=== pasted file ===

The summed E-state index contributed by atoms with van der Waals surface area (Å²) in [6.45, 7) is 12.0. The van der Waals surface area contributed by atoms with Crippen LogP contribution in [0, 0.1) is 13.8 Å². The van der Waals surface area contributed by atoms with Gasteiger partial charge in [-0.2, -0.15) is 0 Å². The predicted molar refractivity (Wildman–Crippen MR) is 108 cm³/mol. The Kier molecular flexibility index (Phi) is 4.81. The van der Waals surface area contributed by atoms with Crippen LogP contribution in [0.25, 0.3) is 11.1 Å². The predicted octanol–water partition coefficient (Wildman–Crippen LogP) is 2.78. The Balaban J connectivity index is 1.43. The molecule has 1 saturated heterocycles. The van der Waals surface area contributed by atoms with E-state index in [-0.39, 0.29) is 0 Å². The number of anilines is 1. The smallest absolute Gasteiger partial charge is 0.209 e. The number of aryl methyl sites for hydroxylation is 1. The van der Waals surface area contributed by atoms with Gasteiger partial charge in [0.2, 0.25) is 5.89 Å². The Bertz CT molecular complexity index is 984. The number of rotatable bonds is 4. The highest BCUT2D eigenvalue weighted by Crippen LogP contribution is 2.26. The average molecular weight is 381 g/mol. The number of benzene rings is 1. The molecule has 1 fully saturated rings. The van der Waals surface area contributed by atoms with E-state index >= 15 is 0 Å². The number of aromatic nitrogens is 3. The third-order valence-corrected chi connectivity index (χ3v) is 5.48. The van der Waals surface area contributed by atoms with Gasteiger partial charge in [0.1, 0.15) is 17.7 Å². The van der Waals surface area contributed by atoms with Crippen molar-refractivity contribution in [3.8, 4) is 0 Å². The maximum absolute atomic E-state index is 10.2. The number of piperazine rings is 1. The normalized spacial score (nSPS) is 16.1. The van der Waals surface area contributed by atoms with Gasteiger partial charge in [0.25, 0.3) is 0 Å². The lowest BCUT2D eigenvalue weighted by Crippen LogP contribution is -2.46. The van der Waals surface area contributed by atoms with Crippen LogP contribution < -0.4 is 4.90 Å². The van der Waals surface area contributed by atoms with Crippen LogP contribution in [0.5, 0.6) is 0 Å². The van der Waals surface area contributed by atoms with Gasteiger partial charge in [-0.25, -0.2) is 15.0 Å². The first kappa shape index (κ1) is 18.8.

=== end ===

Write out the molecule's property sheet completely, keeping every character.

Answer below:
The summed E-state index contributed by atoms with van der Waals surface area (Å²) in [6.45, 7) is 12.0. The van der Waals surface area contributed by atoms with Crippen LogP contribution in [0, 0.1) is 13.8 Å². The van der Waals surface area contributed by atoms with Gasteiger partial charge in [-0.2, -0.15) is 0 Å². The predicted molar refractivity (Wildman–Crippen MR) is 108 cm³/mol. The Kier molecular flexibility index (Phi) is 4.81. The van der Waals surface area contributed by atoms with Crippen LogP contribution in [0.25, 0.3) is 11.1 Å². The predicted octanol–water partition coefficient (Wildman–Crippen LogP) is 2.78. The Balaban J connectivity index is 1.43. The molecule has 1 saturated heterocycles. The van der Waals surface area contributed by atoms with E-state index in [-0.39, 0.29) is 0 Å². The number of anilines is 1. The smallest absolute Gasteiger partial charge is 0.209 e. The number of aryl methyl sites for hydroxylation is 1. The van der Waals surface area contributed by atoms with Gasteiger partial charge in [0.2, 0.25) is 5.89 Å². The Bertz CT molecular complexity index is 984. The number of rotatable bonds is 4. The highest BCUT2D eigenvalue weighted by Crippen LogP contribution is 2.26. The average molecular weight is 381 g/mol. The number of benzene rings is 1. The molecule has 1 fully saturated rings. The van der Waals surface area contributed by atoms with E-state index >= 15 is 0 Å². The number of aromatic nitrogens is 3. The third-order valence-corrected chi connectivity index (χ3v) is 5.48. The van der Waals surface area contributed by atoms with Gasteiger partial charge in [0.1, 0.15) is 17.7 Å². The van der Waals surface area contributed by atoms with Crippen molar-refractivity contribution in [3.8, 4) is 0 Å². The maximum absolute atomic E-state index is 10.2. The number of piperazine rings is 1. The normalized spacial score (nSPS) is 16.1. The van der Waals surface area contributed by atoms with Gasteiger partial charge in [0.25, 0.3) is 0 Å². The lowest BCUT2D eigenvalue weighted by Crippen LogP contribution is -2.46. The van der Waals surface area contributed by atoms with Crippen LogP contribution < -0.4 is 4.90 Å². The van der Waals surface area contributed by atoms with Crippen LogP contribution in [0.5, 0.6) is 0 Å². The van der Waals surface area contributed by atoms with Gasteiger partial charge in [-0.25, -0.2) is 15.0 Å². The first kappa shape index (κ1) is 18.8.